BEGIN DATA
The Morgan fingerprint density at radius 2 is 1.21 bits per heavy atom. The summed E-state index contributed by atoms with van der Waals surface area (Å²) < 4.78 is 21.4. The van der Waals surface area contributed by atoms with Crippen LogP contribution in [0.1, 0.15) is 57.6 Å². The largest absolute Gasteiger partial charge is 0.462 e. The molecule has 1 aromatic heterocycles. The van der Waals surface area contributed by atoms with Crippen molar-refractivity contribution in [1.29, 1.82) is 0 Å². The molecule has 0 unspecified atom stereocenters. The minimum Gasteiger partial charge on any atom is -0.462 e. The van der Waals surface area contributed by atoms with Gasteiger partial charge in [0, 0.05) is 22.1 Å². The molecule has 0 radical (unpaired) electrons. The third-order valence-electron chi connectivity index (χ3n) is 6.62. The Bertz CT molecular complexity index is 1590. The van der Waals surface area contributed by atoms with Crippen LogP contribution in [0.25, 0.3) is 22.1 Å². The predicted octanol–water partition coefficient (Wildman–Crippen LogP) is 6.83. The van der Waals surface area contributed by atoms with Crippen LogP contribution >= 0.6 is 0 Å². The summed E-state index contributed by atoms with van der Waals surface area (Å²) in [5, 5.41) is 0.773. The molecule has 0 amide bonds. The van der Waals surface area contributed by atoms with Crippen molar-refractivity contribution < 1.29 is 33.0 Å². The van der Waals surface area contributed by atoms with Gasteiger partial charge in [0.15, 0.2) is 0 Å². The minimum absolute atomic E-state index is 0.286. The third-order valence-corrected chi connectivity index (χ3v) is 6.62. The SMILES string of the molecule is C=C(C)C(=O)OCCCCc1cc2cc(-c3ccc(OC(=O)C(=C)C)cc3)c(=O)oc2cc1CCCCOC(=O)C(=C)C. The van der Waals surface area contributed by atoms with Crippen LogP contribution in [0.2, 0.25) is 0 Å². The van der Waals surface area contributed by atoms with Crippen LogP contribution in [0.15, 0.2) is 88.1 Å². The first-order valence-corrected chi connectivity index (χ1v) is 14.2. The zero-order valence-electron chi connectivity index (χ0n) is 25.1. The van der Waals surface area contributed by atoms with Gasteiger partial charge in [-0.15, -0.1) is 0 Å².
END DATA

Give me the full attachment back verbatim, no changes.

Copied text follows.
The Morgan fingerprint density at radius 2 is 1.21 bits per heavy atom. The summed E-state index contributed by atoms with van der Waals surface area (Å²) < 4.78 is 21.4. The van der Waals surface area contributed by atoms with Crippen LogP contribution in [0.1, 0.15) is 57.6 Å². The largest absolute Gasteiger partial charge is 0.462 e. The molecule has 1 aromatic heterocycles. The van der Waals surface area contributed by atoms with Crippen molar-refractivity contribution in [1.29, 1.82) is 0 Å². The molecule has 0 unspecified atom stereocenters. The minimum Gasteiger partial charge on any atom is -0.462 e. The van der Waals surface area contributed by atoms with Gasteiger partial charge in [0, 0.05) is 22.1 Å². The molecule has 0 radical (unpaired) electrons. The third-order valence-electron chi connectivity index (χ3n) is 6.62. The Bertz CT molecular complexity index is 1590. The van der Waals surface area contributed by atoms with Crippen LogP contribution in [0.25, 0.3) is 22.1 Å². The predicted octanol–water partition coefficient (Wildman–Crippen LogP) is 6.83. The van der Waals surface area contributed by atoms with Crippen LogP contribution >= 0.6 is 0 Å². The summed E-state index contributed by atoms with van der Waals surface area (Å²) in [5, 5.41) is 0.773. The molecule has 0 amide bonds. The van der Waals surface area contributed by atoms with Crippen molar-refractivity contribution < 1.29 is 33.0 Å². The van der Waals surface area contributed by atoms with Gasteiger partial charge in [0.15, 0.2) is 0 Å². The minimum absolute atomic E-state index is 0.286. The third-order valence-corrected chi connectivity index (χ3v) is 6.62. The SMILES string of the molecule is C=C(C)C(=O)OCCCCc1cc2cc(-c3ccc(OC(=O)C(=C)C)cc3)c(=O)oc2cc1CCCCOC(=O)C(=C)C. The van der Waals surface area contributed by atoms with Crippen LogP contribution in [0.2, 0.25) is 0 Å². The van der Waals surface area contributed by atoms with Crippen LogP contribution in [0.15, 0.2) is 88.1 Å². The first-order valence-corrected chi connectivity index (χ1v) is 14.2. The zero-order valence-electron chi connectivity index (χ0n) is 25.1. The van der Waals surface area contributed by atoms with Gasteiger partial charge in [-0.15, -0.1) is 0 Å².